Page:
MMA embolization is a promising treatment for chronic subdural hematoma. Future randomized clinical trials are needed 3).

References

1)

Jumah F, Osama M, Islim AI, Jumah A, Patra DP, Kosty J, Narayan V, Nanda A, Gupta G, Dossani RH. Efficacy and safety of middle meningeal artery embolization in the management of refractory or chronic subdural hematomas: a systematic review and meta-analysis. Acta Neurochir (Wien). 2020 Jan 4. doi: 10.1007/s00701-019-04161-3. [Epub ahead of print] Review. PubMed PMID: 31900658.
2)

Court J, Touchette CJ, Iorio-Morin C, Westwick HJ, Belzile F, Effendi K. Embolization of the Middle meningeal artery in chronic subdural hematoma – A systematic review. Clin Neurol Neurosurg. 2019 Aug 10;186:105464. doi: 10.1016/j.clineuro.2019.105464. [Epub ahead of print] Review. PubMed PMID: 31600604.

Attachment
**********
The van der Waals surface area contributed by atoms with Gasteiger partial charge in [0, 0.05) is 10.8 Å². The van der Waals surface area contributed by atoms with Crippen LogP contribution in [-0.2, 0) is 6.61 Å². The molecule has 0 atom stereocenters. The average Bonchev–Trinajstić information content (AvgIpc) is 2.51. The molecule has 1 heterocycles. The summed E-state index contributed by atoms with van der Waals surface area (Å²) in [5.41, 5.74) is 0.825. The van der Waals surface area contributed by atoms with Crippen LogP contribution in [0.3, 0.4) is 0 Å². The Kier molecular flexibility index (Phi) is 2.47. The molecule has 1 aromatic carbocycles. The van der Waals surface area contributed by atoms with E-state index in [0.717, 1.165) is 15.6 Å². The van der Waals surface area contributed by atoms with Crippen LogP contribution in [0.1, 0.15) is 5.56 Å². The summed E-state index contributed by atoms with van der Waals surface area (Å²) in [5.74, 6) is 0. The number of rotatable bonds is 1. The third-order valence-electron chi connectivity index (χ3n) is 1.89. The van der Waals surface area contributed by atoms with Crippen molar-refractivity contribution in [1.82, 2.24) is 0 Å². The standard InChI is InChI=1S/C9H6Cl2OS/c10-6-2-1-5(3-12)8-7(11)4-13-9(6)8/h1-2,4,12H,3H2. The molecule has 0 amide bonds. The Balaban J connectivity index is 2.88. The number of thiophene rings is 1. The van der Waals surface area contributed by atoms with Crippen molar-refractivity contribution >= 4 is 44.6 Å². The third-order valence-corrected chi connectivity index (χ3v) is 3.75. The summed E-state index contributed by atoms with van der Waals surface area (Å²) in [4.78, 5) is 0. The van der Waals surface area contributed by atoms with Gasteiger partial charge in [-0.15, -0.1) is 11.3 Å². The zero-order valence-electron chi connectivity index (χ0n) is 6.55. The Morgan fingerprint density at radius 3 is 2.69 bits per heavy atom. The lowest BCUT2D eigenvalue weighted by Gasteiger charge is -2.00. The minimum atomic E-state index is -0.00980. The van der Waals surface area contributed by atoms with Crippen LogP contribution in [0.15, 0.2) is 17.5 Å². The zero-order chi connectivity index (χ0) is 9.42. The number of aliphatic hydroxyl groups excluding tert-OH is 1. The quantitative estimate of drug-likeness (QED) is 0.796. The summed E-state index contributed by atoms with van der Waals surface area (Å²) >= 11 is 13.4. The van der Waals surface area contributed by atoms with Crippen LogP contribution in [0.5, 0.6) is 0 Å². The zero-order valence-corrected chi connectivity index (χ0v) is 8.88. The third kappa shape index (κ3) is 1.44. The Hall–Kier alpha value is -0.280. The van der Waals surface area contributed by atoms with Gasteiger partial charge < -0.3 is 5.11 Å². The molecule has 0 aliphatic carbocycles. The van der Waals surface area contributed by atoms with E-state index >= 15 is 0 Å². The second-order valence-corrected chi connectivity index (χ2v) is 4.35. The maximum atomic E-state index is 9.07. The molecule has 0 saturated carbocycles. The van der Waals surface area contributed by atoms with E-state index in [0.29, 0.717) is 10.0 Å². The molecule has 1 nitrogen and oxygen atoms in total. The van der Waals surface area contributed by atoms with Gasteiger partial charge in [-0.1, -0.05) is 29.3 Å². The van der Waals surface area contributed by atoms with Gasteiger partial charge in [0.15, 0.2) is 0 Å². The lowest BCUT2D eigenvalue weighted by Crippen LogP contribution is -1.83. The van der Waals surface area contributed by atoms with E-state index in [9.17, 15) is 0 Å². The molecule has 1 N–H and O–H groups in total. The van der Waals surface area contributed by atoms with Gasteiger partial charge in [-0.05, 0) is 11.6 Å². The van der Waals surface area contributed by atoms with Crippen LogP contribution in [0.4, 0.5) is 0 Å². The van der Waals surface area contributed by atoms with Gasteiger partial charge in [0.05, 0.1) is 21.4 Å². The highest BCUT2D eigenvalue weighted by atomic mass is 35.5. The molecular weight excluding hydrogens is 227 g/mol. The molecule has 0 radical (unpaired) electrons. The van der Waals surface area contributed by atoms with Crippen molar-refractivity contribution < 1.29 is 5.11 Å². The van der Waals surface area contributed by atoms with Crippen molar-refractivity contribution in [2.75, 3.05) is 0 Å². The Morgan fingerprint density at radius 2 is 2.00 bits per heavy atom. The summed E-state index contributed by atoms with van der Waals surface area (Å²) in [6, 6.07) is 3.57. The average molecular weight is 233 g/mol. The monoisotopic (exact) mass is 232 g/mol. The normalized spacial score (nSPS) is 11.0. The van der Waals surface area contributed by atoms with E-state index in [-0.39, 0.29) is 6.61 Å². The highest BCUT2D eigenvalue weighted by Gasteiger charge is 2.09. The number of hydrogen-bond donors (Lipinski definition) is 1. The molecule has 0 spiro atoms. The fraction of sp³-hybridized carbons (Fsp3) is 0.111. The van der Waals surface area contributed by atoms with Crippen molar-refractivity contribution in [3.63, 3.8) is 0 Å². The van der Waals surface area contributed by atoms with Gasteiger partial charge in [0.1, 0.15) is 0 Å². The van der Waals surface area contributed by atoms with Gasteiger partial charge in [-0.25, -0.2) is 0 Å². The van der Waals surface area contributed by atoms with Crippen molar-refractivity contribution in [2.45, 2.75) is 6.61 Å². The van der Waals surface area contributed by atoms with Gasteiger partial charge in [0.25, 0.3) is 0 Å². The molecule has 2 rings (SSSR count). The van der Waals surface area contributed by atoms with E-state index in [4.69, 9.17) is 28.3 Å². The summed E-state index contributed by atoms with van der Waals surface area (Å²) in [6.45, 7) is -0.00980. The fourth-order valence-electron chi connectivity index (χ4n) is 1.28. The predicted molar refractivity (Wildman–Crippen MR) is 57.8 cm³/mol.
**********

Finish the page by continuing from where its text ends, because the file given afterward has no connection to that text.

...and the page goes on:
3)

Srivatsan A, Mohanty A, Nascimento FA, Hafeez MU, Srinivasan VM, Thomas A, Chen SR, Johnson JN, Kan P. Middle Meningeal Artery Embolization for Chronic Subdural Hematoma: Meta-Analysis and Systematic Review. World Neurosurg. 2019 Feb;122:613-619. doi: 10.1016/j.wneu.2018.11.167. Epub 2018 Nov 24. PubMed PMID: 30481628.

Anterior inferior cerebellar artery aneurysm treatment

Anterior inferior cerebellar artery aneurysm treatment

The management strategies for treatment differ according to the location and configuration of the aneurysm. The existing body of neurosurgical literature contains articles published on aneurysms arising from the AICA near the basilar artery (BA), intracanalicular/meatal aneurysms, and distal AICA. Several therapeutic options exist, encompassing microsurgical and endovascular techniques.